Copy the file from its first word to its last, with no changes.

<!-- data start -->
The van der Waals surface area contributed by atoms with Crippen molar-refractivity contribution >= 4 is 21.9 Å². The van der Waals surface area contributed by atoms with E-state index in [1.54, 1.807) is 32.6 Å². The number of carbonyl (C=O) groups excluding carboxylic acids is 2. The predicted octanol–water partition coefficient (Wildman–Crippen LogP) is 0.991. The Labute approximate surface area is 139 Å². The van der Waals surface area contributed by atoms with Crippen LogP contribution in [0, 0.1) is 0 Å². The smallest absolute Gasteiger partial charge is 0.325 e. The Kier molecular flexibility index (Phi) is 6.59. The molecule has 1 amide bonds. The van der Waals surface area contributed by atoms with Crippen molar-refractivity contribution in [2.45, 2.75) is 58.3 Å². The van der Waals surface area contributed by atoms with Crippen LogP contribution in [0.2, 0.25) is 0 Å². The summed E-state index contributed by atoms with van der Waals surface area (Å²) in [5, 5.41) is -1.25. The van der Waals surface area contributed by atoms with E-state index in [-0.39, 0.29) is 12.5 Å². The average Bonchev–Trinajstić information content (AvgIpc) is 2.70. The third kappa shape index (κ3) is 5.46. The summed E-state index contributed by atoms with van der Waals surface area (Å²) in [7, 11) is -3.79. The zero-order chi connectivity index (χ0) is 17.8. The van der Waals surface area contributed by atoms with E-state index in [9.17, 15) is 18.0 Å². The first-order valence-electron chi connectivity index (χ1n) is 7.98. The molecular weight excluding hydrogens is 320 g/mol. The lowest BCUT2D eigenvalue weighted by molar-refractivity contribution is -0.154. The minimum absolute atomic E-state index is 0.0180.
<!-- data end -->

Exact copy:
The van der Waals surface area contributed by atoms with Crippen molar-refractivity contribution >= 4 is 21.9 Å². The van der Waals surface area contributed by atoms with E-state index in [1.54, 1.807) is 32.6 Å². The number of carbonyl (C=O) groups excluding carboxylic acids is 2. The predicted octanol–water partition coefficient (Wildman–Crippen LogP) is 0.991. The Labute approximate surface area is 139 Å². The van der Waals surface area contributed by atoms with Crippen LogP contribution in [0, 0.1) is 0 Å². The smallest absolute Gasteiger partial charge is 0.325 e. The Kier molecular flexibility index (Phi) is 6.59. The molecule has 1 amide bonds. The van der Waals surface area contributed by atoms with Crippen molar-refractivity contribution in [2.45, 2.75) is 58.3 Å². The van der Waals surface area contributed by atoms with Crippen LogP contribution in [0.2, 0.25) is 0 Å². The summed E-state index contributed by atoms with van der Waals surface area (Å²) in [5, 5.41) is -1.25. The van der Waals surface area contributed by atoms with E-state index in [-0.39, 0.29) is 12.5 Å². The average Bonchev–Trinajstić information content (AvgIpc) is 2.70. The third kappa shape index (κ3) is 5.46. The summed E-state index contributed by atoms with van der Waals surface area (Å²) in [7, 11) is -3.79. The zero-order chi connectivity index (χ0) is 17.8. The van der Waals surface area contributed by atoms with E-state index in [9.17, 15) is 18.0 Å². The first-order valence-electron chi connectivity index (χ1n) is 7.98. The molecular weight excluding hydrogens is 320 g/mol. The lowest BCUT2D eigenvalue weighted by molar-refractivity contribution is -0.154. The minimum absolute atomic E-state index is 0.0180.